Harvey Weinstein: Actions Speak Louder than Words (Weekly Op-Ed)

If, like me, you are a pop culture fan, then you have most likely been closely following the recent Harvey Weinstein scandal that has erupted in the aftermath of a New York Times profile that detailed the three decades worth of sexual harassment claims against the movie mogul. Weinstein, often referred to as the most powerful man in Hollywood, has won a plethora of Academy Awards for films like Shakespeare In Love and Good Will Hunting . And, he has been accused of harassing, harming, and hurting women for the vast majority of his career. I can’t say I’m surprised.

The Hollywood reaction has been swift since the article broke, resulting in Weinstein being fired by his own company, The Weinstein Company. While I do find it satisfying to see a powerful man facing the consequences of his horrid actions, I am still furious. It is 2017. The first of the multitude of accusations was made three decades ago. People knew Weinstein was a predator. And they did nothing.

Hollywood is a liberal place. Or, it likes to see itself as one at least. The Hollywood elite has been quick to criticize right-wing male abusers like Donald Trump and Roger Ailes. Yet, it has been far less quick to address problems within the filmmaking community itself. Roman Polanski is revered as one of the greatest filmmakers of all time. Woody Allen won the Cecil B. Demille lifetime achievement award at the  2014 Golden Globes. Mel Gibson was nominated for best director at this year’s Oscars. Casey Affleck won best actor at this year’s Oscars. All of these men have been accused by multiple women of abuse. And all of these men have received virtually no consequences.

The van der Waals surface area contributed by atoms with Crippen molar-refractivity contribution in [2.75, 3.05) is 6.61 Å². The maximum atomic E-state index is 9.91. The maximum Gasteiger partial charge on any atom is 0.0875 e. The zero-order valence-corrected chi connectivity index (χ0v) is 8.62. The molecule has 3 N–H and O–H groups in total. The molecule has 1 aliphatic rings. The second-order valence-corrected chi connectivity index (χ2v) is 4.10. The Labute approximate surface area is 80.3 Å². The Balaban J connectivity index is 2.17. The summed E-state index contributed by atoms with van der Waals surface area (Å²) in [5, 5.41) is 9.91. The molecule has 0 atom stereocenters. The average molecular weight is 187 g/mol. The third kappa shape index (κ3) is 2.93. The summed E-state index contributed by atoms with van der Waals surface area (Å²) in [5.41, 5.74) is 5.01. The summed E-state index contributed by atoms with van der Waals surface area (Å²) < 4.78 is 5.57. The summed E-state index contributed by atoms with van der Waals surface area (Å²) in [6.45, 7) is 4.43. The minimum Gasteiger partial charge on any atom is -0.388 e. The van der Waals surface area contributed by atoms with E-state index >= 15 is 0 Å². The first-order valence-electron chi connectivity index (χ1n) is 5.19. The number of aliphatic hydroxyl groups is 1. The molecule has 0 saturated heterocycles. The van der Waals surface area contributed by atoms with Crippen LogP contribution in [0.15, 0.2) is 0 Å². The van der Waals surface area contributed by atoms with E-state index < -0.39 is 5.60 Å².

As I think about Weinstein and his fellow Hollywood abusers I am reminded of a quote from our president: “when you’re a star, they let you do it.”

While Trump may have been referring to women with his vague use of the word “they”, in the larger context of misogyny within American culture, “they” becomes a more incriminating term. “They” are the countless people who have seen abuse and injustice and have stood by silently. “They” are the men, like Russell Crowe and Matt Damon, who have worked actively to hide the Weinstein abuse accusations. “They” are men like Ben Affleck who was swift to call out Weinstein just earlier today but remained silent on the accusations against his own brother. If I agree with Donald Trump on anything, it is that “when you’re a star, they let you do it.”

Harvey Weinstein hosted fundraisers for Hillary Clinton. He marched in Park City Utah’s Women’s March. He was supposed to be a champion for women within the film industry.

Liberals often act like sexism is a political issue. “How can I be a misogynist,” they’ll say, “I voted for Hillary.” (This also works for racism and Obama but that is a conversation for another time)

Yet, misogyny has no political allegiance. Leftists/Liberals/Democrats need to be honest that rampant sexism is just as much a problem on our side of the aisle as the other. Misogyny is not a political issue. It is an American one.

I am tired of stories like Weinstein’s. I am tired of reading stories of women hurt and abused.  I am tired of these accusations having to take decades to come out. I want to live in a world where men who identify as feminists are feminists. Words are one thing. Actions are another.

Kate Dario, Editor-In-Chief

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